They have truly found something AMAZING at this ancient Biblical holy site. This confirms that at least one part of the Bible is true!
Bethsaia was a Jewish fishing village during the first century A.D. and it was the home of Jesus’ apostles Phillip, Andrew, and Peter, and it later became known as the lost Roman city of Julius, according to the Jewish historian Josephus Flavius, who wrote at the end of the First Century. There is now some exciting archeological news as this Roman city of Julius, which was originally Betsaida, has now been found in Israel.
“Philip, like Andrew and Peter, was from the town of Bethsaida,” John 1:44 tells us.
The New Testament not only describes Bethsaida as the home of Jesus Christ’s apostles Peter, Andrew, and Phliip, but it is also the place where Christ healed a blind man, as noted in Mark 8:22-26 by National Geographic magazine. In addition, Luke 9:10-17 described the area near Bethsaida where the feeding of the five thousand people with just five loaves of bread and two pieces of fish.
Thanks to archeologists from the Kinneret Institute for Galilean Archeology at Kinneret College along with Israel and Nyack College in New York, there have now been some completed excavations at el-Araj on the northern shore of the Sea of Galilee. Simply put, folks, we have an incredible discovery that adds to the evidence of Christ’s existence.
El Araj has long been considered a possible location for ancient Julias, according to Fox News. In an email to this outlet, the excavation issued the following explanation: “The results of this season’s excavation indicate that el-Araj should now be considered a leading candidate for the lost city of Jesus’ Apostles.”
“There are indications that we’re excavating Bethsaida-Julia,” Professor Steven Notley of Nyack College, the dig’s academic director, added. “This is really one of the few [biblical sites] that has remained lost.”
One of the things that makes this discovery even more compelling would have to be that many so-called experts previously assumed that there had been no human presence at el-Araj during the Roman period.
However, recent excavations have shed new light on the site, thanks to a Byzantine structure that had already been unearthed by a different archeological team. Beneath the floor of the structure, this team found more than 30 coins, which dated the construction of the model to the 5th century A.D. However, below the Byzantine era level, the team found something even more stunning: “Roman era pottery dating back to between the 1st and 3rd centuries A.D. was found, along with a bronze coin from the late 2nd century and a silver denarius coin of the Emperor Nero that dates from 65 to 66 A.D.,” Fox News furthered.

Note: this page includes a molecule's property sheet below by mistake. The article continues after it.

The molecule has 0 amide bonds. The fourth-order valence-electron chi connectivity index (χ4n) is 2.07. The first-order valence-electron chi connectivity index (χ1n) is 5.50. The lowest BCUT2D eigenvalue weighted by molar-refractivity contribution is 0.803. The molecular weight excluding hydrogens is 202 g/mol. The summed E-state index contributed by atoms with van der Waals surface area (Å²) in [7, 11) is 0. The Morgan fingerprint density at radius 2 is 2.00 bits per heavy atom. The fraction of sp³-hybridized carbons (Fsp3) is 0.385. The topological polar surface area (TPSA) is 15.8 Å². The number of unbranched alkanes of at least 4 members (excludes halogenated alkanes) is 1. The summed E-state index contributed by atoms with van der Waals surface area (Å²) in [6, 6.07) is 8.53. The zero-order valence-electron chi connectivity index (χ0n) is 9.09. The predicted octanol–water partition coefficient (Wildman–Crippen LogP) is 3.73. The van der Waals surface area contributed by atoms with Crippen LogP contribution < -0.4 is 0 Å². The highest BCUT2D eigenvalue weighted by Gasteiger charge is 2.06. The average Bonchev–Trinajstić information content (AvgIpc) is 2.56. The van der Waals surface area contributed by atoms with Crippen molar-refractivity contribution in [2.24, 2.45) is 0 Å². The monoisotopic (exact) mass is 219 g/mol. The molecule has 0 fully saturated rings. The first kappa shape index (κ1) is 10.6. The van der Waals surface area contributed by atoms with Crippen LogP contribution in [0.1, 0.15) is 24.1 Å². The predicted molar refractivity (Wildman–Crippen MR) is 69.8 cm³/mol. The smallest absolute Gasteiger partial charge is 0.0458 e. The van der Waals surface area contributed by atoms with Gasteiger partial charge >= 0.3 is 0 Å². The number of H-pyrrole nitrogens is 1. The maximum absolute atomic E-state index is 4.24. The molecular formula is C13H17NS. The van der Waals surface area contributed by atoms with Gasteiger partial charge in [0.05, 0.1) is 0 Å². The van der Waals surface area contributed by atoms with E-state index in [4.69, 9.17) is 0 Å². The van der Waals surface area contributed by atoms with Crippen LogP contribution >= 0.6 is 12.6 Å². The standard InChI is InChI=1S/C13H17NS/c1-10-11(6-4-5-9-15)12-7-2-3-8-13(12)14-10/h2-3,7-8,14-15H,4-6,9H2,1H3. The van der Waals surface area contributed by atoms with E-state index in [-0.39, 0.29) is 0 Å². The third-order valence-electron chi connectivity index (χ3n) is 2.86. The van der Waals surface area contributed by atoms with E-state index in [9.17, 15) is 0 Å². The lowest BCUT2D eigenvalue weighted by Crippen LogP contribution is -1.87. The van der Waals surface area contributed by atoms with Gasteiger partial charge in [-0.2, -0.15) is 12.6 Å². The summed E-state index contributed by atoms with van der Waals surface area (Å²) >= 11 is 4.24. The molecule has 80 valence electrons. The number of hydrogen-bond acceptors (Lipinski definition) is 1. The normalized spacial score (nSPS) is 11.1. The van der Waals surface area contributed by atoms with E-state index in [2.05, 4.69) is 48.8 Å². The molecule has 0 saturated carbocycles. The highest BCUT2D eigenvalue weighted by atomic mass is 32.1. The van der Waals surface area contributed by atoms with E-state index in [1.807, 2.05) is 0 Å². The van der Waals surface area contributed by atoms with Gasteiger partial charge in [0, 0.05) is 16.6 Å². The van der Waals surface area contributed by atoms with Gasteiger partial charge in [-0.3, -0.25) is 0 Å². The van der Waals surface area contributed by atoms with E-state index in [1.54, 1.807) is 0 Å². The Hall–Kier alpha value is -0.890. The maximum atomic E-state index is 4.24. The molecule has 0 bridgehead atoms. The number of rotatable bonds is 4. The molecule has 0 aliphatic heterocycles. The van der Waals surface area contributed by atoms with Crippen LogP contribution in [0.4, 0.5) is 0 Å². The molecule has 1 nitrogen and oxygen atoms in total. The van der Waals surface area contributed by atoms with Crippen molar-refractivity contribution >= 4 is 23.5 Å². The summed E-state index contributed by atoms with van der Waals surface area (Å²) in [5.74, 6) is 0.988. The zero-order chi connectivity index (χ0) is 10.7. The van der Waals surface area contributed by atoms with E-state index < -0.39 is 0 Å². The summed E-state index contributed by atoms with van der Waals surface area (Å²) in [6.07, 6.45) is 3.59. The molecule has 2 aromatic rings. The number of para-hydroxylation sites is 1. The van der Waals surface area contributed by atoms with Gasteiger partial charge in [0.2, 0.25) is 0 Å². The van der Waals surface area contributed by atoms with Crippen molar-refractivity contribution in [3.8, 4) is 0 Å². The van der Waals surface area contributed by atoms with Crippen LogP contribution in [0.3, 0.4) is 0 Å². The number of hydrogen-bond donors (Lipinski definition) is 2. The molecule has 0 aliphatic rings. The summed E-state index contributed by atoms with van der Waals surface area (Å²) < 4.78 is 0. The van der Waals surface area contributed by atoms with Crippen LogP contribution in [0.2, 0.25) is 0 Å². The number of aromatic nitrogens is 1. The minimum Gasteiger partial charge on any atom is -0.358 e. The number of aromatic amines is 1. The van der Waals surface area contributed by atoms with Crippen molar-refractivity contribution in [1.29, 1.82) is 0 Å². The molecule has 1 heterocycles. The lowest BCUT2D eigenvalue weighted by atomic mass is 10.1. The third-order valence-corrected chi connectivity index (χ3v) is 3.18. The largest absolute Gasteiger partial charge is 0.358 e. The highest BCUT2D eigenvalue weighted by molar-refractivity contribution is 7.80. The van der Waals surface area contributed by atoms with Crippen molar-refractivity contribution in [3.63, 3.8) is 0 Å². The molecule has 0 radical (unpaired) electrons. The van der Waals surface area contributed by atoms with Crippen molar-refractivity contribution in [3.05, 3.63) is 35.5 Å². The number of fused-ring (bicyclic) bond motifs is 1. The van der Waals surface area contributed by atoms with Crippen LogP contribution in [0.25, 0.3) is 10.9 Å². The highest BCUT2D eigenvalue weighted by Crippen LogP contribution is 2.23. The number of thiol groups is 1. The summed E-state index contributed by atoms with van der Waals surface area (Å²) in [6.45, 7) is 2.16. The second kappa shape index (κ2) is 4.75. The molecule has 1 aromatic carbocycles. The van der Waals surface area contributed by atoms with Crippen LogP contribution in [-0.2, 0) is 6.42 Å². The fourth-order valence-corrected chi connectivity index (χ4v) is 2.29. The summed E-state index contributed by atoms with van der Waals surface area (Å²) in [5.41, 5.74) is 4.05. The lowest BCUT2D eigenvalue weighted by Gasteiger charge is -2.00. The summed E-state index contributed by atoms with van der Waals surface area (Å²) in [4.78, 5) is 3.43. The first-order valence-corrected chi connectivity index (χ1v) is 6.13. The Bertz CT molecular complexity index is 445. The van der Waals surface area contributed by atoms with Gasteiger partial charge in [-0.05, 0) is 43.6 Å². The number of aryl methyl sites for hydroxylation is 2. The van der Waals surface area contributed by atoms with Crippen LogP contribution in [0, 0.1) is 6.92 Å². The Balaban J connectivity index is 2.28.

Over six feet “below the Byzantine floor, a Roman period wall was also discovered. Adjacent to the wall was a large section of black-and-white mosaic floor with mortar, clay bricks, and ceramic vents typical of Roman bathhouses.” The archeologists were quick to note that Roman-style baths were uncommon in these rural settlements. This means that their presence at el-Araj indicates the existence of an urban site — another fact that makes this area a strong candidate for being the lost city of Julias.
Archeologists would eventually discover a courtyard, paved paths, housing, and other structures. A lot of fishing tools, such as anchors, hooks, and nets, have been found within the remains of the homes, proving that it was most likely a fishing village.
“The Byzantine structure at el-Araj also offers a fascinating glimpse into the site’s biblical past. Small gilded glass blocks called tesserae that form part of a mosaic were found, suggesting that the building was once an important church,” Fox’s report added. “Archeologists note that Willibald, the bishop of Eichstatt in Germany, visited the Holy Land in 725 A.D., and describes visiting a church at Bethsaida built over the remains of the house of apostles Peter and Andrew. ‘It may well be that the current excavations have unearthed evidence for that church,’ explained the archeologists, in their statement.”
Naturally, this isn’t the first time that archeological research has disproven something other experts once took for granted that they thought they knew regarding biblical sites. However, this particular case is shaking up a number of things that were once considered fact. For example, this Biblical holy site has now demonstrated that the Sea of Galilee is actually lower than the previously reported 686 feet below level because this Roman wall was discovered at a depth of 692 feet below sea level.
Interestingly enough, the site was covered with mud and clay, suggesting possible flooding of the nearby Jordan River. It is believed to have been abandoned sometime between 250 A.D and 350 A.D. and appears to have been resettled during the Byzantine period, towards the end of the 4th century A.D. “The Roman layer was buried at a certain period by these sediments derived from the nearby outlets of the Jordan River and Meshushim stream,” Professor Noam Greenbaum of Haifa University, who participated in the excavation, explained. “We hope to deepen and extend our study in the future in order to clarify the full picture.”
Excavations will continue at the site as Professor Notley explained, “We’re looking right now at trying to do another five seasons.”
Indeed, one can only imagine what else they might find! However, this Biblical holy site just goes to show you that Christ was definitely at one time a real person.